EP-OS 456 321 corresponding to U.S. Pat. No. 5,206,603, describes a circuit arrangement with an electronically controllable transmission characteristic, in which the input signal is applied to an amplifier with controllable negative feedback, whose output is connected to a voltage-divider arrangement having a frequency-dependent characteristic and having a plurality of taps connected to an inverting input of the amplifier via a first electronically controllable switch, and to an output of the arrangement via a second electronically controllable switch. In order to influence the quality of the various filter curves which can be generated, the two switches are controlled in such a manner that for boosting the input signal in a frequency range determined by the frequency-dependent voltage divider, the first switch is set to such a position that boosting is effected in the desired frequency bandwidth and the position of the second switch is selected so as to obtain the desired degree of boosting, and that for attenuating the input signal in the frequency band determined by the frequency-dependent voltage divider, the second switch is set to such a position that attenuation is obtained in the desired frequency bandwidth, and that the first switch is set to such a position that the desired degree of attenuation is obtained. By means of such an arrangement, the amplitude of a signal can be boosted or attenuated in a given frequency range in a manner similar to a variable band-pass or band-stop filter curve.

The correct adjustment of the amplitude-frequency response of the audio signal is essential for a high-quality faithful reproduction of audio signals by electro-acoustic equipment. As a result of the frequency and volume dependent aural sensitivity, this requires boosting of the bass tones and, to a small extent, the treble tones relative to the mid-range, the degree of boosting being higher as the reproduction volume decreases. To this end, it is known to make the volume control in radio receivers and hi-fi equipment frequency-dependent in such a manner that the bass tones and, to a small extent, also the treble tones are boosted to a higher degree as the loudness decreases. Thus, an automatic adaptation to the amplitude-frequency response of the curves of similar aural sensitivity for the instantaneous volume setting is pursued.

Such measures result in a boost of the low frequencies in the case of quiet reproduction and an attenuation in the case of loud reproduction of sound and are only responsive to volume settings, the volume settings always being related to a similar signal level before the volume controls in such a manner that a given setting always corresponds to the same volume. If the volume control also serves to compensate for different levels of the signal sources, such as radio, audio tape, audio discs or the like, the frequency response thus adapted will exhibit corresponding errors.

DE-PS 22 31 647 describes an audio-frequency amplifier arrangement comprising a main channel and one or more branch channels, which each include a filter transmitting a frequency band of audio frequencies and which either join the main channel in a linear adding network before the output amplifier or which are each connected to a separate loudspeaker via separate output amplifiers. The level in the branch channels can then be boosted to a variable extent for the audio frequency bands which are affected by the aural sensitivity. This known circuit arrangement includes a separate dynamic compression circuit in at least one of the branch channels, which circuit is constructed in such a way that the level of the frequency band for a low volume is boosted in accordance with the curves of equal aural sensitivity and, as the volume increases, the boost increases only to a small extent in relation to the volume.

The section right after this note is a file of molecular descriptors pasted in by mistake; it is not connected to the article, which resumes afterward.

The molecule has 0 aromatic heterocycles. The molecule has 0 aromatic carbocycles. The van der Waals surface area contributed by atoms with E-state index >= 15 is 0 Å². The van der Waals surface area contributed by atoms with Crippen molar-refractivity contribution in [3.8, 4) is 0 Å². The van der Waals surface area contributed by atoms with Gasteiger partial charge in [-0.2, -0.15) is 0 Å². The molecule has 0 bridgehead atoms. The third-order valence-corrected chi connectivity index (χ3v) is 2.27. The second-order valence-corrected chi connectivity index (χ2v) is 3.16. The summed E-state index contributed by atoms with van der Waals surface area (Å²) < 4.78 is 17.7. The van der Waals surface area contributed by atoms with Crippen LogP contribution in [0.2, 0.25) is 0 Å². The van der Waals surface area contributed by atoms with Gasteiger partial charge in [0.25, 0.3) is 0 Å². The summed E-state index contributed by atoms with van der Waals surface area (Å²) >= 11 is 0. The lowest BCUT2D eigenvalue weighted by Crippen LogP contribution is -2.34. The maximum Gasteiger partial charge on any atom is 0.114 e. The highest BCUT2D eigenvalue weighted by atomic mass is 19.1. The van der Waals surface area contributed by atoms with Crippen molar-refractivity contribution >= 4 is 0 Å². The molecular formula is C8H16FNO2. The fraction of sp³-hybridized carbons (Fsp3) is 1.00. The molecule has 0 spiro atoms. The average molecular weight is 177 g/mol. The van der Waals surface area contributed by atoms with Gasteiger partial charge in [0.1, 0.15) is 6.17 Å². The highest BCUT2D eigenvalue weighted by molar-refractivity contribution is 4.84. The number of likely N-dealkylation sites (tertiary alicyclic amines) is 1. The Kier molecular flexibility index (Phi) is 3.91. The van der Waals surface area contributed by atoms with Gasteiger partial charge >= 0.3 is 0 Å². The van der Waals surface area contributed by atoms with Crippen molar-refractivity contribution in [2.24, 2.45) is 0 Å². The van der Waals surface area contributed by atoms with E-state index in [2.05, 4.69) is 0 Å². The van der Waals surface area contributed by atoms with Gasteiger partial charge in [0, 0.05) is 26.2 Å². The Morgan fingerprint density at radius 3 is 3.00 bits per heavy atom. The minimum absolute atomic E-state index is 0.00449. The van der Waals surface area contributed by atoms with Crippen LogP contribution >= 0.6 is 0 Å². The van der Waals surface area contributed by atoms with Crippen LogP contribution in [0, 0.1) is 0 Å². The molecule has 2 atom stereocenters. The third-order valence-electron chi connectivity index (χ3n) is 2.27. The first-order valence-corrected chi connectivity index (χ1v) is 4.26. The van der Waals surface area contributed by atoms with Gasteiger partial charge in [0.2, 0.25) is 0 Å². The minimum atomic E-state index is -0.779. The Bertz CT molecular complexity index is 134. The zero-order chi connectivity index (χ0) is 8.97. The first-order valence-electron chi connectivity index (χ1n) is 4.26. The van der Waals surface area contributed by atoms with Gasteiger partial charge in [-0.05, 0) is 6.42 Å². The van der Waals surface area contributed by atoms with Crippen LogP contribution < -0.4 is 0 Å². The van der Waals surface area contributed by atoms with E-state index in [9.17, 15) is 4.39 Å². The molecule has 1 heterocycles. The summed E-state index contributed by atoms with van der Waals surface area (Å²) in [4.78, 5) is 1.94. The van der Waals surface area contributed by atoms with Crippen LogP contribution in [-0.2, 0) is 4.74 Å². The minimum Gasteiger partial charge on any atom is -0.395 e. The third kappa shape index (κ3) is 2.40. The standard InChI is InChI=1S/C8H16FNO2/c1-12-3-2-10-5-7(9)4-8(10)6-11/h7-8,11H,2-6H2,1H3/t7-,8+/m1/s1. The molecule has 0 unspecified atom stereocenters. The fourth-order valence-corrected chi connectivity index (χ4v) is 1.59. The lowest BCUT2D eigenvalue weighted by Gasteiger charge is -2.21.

This amplifier arrangement known from DE-PS 22 31 647 uses a circuit employing a division into a plurality of amplifier channels corresponding to the individual frequency bands, similar to those types of bass, mid-range and treble loudspeakers for which the cross-over networks are not arranged before the loudspeaker systems but for which a separate output amplifier is provided for each frequency band with a separate loudspeaker, the filter transmitting the relevant band preceding the input of this output amplifier.

Such a circuit arrangement requires a complex circuitry.

DE-PS 41 14 364 corresponding to U.S. Pat. No. 5,245,668 discloses an arrangement for aurally compensated volume control, which serves to provide digital control of an analog audio signal by attenuating this signal. This arrangement comprises a resistive divider device with a correction impedance. The resistive divider device comprises at least two fine-control resistor chains and one coarse-control resistor chain. A tap selector is provided for the resistor chain. This arrangement is also very intricate and only enables a very limited kind of volume control to be obtained.

The article "Integrierte Lautarke- und Klangeinsteller A273 und A274", published in the magazine "Radio Fernsehen Elektronik", volume 28, no. 12, 1979, pp. 751 to 757, describes a circuit arrangement for aurally compensated volume control. The arrangement comprises an electronic potentiometer followed by an amplifier. These circuit elements are again controlled by a control circuit. Aurally compensated volume control is achieved by arranging a T network in the negative-feedback branch of the amplifier with the electronic potentiometer. The control voltage for this potentiometer is combined with the volume control voltage, so that the aurally compensated volume correction has a different effect depending on the magnitude of the volume control voltage. By means of a resistor, this voltage can, in addition, be influenced so as to change the relationship between the aurally-compensated volume correction and the volume control voltage. However, at best it is thus possible to vary a proportionality factor between the volume control voltage and the control voltage for the electronic potentiometer for the aurally compensated volume correction. By means of the electronic potentiometer, a given amplitude-frequency response characteristic for the overall frequency band to be transmitted can be made to change into an amplitude-frequency response variation with frequency-independent amplitude.